Technological optimization of an airfoil for minimum drag operation at low Reynolds numbers.
Key words: airfoil technology, airfoil optimization, aeroacoustic wind tunnel, numerical simulation.
Technological optimization of the airfoil by numerical and wind tunnel runs is performed to remove the impractical shape of the Dolphin design. Two classical airfoils have been simulated through a commercial CFD code and the airflow around corresponding dihedral profiles was computed for comparison. As a result, technological enhancements are proposed to improve the low Reynolds numbers operation of the optimized airfoil, with realistic manufacturability.
2. CLASSICAL AND DIHEDRAL AIRFOILS
Passing from a round leading edge airfoil to a sharp edge is not as easy as it may sound (Rugescu 2002, Tulita 2002). There are two major aspects that need to be carefully considered. The first, inherent challenge is to manufacture a truly sharp leading edge. More and more wings incorporated in actual airplanes have a composite structure, where the airframe is basically composed of beams, stringers and ribs, usually made of carbon fibers - epoxy resin composites. The profile shell is commonly made of aluminum alloys or glass/carbon fiber composites that could also be stiffened by filling the shell with a honeycomb structure. So the leading edge and trailing edge of the wing can be either round, if a single part is used for both the lower and upper sides of the wing, or blunt if two different parts are used to materialize the envelope. In the latter case the two parts are stuck together, to form a single leading or trailing edge. In either case, the result is an easy to manufacture dihedral edge, with a certain thickness.
A second important aspect is related to the complications that appear when calculating the airflow around a dihedral airfoil. The computational grid can no longer be similar to a grid used for calculating a common, round, leading edge airfoil. So an entire series of grid adaptations have to be implemented in order to obtain convergence to a solution that would eventually be validated by experimental results.
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Figure 1 compares the classical, round leading edge airfoil the dihedral and the Dolphin one.
3. NUMERICAL SIMULATIONS
In order to confirm the advantages of a dihedral airfoil over a classical one at very low air speeds, two known, classical airfoils have been chosen for comparison, namely the NACA-0009 and NACA-0012 airfoils, with their corresponding dihedral counterparts. Due to their symmetry and widespread use, the selected airfoils constituted a very good test bed for the optimization.
Experimental results were available for Mach 0.15, therefore the numerical simulations involved boundary conditions with air speed of approximately 50 m/s. The tables below show CFD results obtained after several thousand iterations for each particular case. The structured grid used for numerical integration of PDE-s that describe the airflow around airfoils is split into up to 105000 quadrilateral cells, depending on the profile design (Bucur et al., 1983).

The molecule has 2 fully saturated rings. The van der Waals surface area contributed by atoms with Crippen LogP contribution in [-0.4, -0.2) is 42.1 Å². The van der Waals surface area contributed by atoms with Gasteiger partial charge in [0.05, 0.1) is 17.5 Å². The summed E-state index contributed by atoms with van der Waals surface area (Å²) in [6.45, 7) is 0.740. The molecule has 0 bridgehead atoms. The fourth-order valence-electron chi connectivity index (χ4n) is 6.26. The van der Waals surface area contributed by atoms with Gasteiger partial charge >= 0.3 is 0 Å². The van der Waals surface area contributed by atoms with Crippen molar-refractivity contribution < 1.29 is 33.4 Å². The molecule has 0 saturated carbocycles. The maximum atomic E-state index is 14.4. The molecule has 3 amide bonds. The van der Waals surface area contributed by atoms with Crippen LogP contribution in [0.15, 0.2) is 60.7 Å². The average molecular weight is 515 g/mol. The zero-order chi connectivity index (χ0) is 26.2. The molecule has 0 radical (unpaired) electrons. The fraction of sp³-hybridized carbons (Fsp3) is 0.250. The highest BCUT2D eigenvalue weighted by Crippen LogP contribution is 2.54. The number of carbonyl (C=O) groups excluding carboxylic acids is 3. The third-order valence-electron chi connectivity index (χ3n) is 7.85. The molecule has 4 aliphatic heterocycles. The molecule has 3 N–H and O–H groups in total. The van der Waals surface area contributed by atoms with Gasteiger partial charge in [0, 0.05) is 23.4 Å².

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The following charts depict the drag and lift coefficients for the two classical airfoils. Corresponding charts for the dihedral airfoils are to be computed during further research.
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The next pictures illustrate the flow around the NACA-0009 airfoil and its dihedral counterpart for an upstream air speed of Mach 0.15 and 0o angle of incidence. Differences between the air flow around a classical airfoil and its dihedral counterpart can be easily observed.
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The flow fields around the rounded and dihedral airfoils are strongly different, confirming the markedly different aerodynamic behavior. The location of the inflexion points on the dihedral profile is important, with emphasis on the continuity of the generating curve. A second order continuity was here used by cubic splines (Micula, 1978). The lift to drag ratio is improved, but further simulations and eventual tests in a wind tunnel will need to be carried out in order to confirm the optimum profile characteristics. As it is well known, the focal point of most airfoils lies between the leading edge and the first 25% of the wing chord. This may completely change in case of the dihedral airfoils.
Trapp, J, (2002), Aerodynamic Profiles Geometry Program, DLRpage, Available from: www.pagendarm.de/trapp/programming/java/profiles/NACA4.html Accessed: 2005-06-25
Micula, Gh. (1978), Spline functions and applications, Ed.T., Bucharest
Bucur, C. M., Popeea, C. A., Simion, Gh. (1983), Numerical Calculus, Ed. D.P., Bucharest
Rugescu, R. D. (2002), Design Enhancements for Noise Suppression in Aircraft Compressors, Proceedings of the Anniversary Scientific Session ISBTeh-2002, Bucharest, June 07-08, 2002
Tulita, C., Benard, E., & Raghunathan, S. (2003), Transonic Periodic Flow Subjected to Adaptive Bump, The Queen's University Belfast, Great Britain, Paper AIAA-2003-444, 41st Aerospace Sciences Meeting and Exhibit, Reno, Nevada, Jan. 6-9, 2003
Tulita, C., Raghunathan, S. & Benard, E. (2002), Control of Transonic Periodic Flow on NACA-0012 Aerofoil by Contour Bumps, Proceedings of IUTAM Symposium Transsonicum IV, Goettingen, Germany, 02-06 September 2002
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|Author:||Rugescu, Radu Dan; Tache, Florin; Tulita, Catalin; Chiciudean, Teodor Gelu|
|Publication:||Annals of DAAAM & Proceedings|
|Article Type:||Technical report|
|Date:||Jan 1, 2007|
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